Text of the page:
Sleeping With History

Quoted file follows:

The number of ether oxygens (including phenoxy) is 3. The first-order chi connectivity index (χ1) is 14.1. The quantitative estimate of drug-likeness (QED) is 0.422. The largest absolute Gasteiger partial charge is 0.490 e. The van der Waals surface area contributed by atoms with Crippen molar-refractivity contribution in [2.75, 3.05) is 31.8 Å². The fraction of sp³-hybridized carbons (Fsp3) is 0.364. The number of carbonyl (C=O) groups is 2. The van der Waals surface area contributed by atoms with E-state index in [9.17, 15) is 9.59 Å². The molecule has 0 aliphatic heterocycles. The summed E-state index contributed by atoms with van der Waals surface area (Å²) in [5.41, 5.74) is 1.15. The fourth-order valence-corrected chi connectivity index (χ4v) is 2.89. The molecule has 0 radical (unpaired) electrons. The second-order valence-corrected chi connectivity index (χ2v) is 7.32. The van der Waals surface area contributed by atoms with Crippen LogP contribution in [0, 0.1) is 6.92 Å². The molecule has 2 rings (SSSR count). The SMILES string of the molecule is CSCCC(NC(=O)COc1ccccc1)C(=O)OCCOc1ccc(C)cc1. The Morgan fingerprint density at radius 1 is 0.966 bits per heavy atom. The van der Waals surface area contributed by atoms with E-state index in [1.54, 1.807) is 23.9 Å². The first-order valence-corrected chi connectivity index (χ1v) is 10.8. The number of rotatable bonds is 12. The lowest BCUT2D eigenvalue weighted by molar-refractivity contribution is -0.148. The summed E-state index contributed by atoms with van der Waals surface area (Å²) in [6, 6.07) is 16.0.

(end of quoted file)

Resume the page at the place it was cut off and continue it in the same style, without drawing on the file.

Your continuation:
For the last six months, Joe McGill has been traveling across the South and sleeping in some unusual places. McGill is staying in cabins that used to house slaves. He's an African American, and through his work with the National Trust for Historic Preservation, he's trying to shed light on slave cabins so they can be restored. This weekend, his journey brings him to Historic Brattonsville, a living history museum near Rock Hill. WFAE's Scott Graf spoke with Mr. McGill. Here's a transcript of their converation: SG: How many have you slept in so far? JM: About 10 so far. About eight in the state of South Carolina and about a month ago I went to Alabama. SG: Do you have an idea how many of these still exist across the southern United States? JM: You know, I don't know. I am though becoming a clearing-house, people call me with possibilities that are out there. A lot of them are privately owned. I am getting invitations from private owners to come and stay in their properties. SG: Well I would imagine these were not very fancy structures to begin with and then you add 145 years or so on to them. What kind of shape are they in? JM: Yeah and you stated that question quite nicely. You have to certainly take into account demolition by neglect and just wear and tear. A lot of those that are still with us today are those that could evolve, meaning that they were used, some up until the 1990s. And as they continued to be used, they were added on to. When I went to Alabama, I had two extremes. And that particular structure was made of brick, similar to the one there in Brattonsville. And of course the condition was greater, the physical condition of the building was greater, not just the outside of the house but the inside also. But that next night I had the other extreme: a wooden structure. It has shown its wear. And with that I was kind of skeptical about laying my head in there, but I had to remember why I was doing this, and I built up the courage to do that. So the conditions vary. SG: What do you feel when you step into a slave cabin? JM: Well I feel that I'm honoring the folks who occupied that place. And I also think about: did the slave owner actually honor the family unit? Or was the slave owner attempting to pack as many people into that cabin as possible, you know, with total disregard for biological family makeup? You know, I think about, if it's a full moon, is it a good night for escape? Or would you just want to wait and see what fate you had the next day? You think about the slave owner's desire to, you know, selectively breed the slaves to maximize his product. You think about things like that. SG: The cabin that you'll be sleeping in this week in historic Brattonsville in York County, do you know much about it at this point? JM: I know some about it. I know it's made of brick. Luckily I came there about a month and a half, maybe two months ago, although I had already gotten permission from the staff at Brattonsville, they thought it would be nice if I would come and meet the some of the descendants of the slaves who occupied that space, that plantation. I took them up on that invitation, and I came and I met the folks I asked their blessing, and they gave it to me. And that was a first time I got to do anything like that. SG: What was their reaction? JM: They were quite excited. Some were aware of the project and some were not. But the collective reaction was, "Yes, by all means, we would love to have you come over." You know, they want to be a part of this, as much as possible.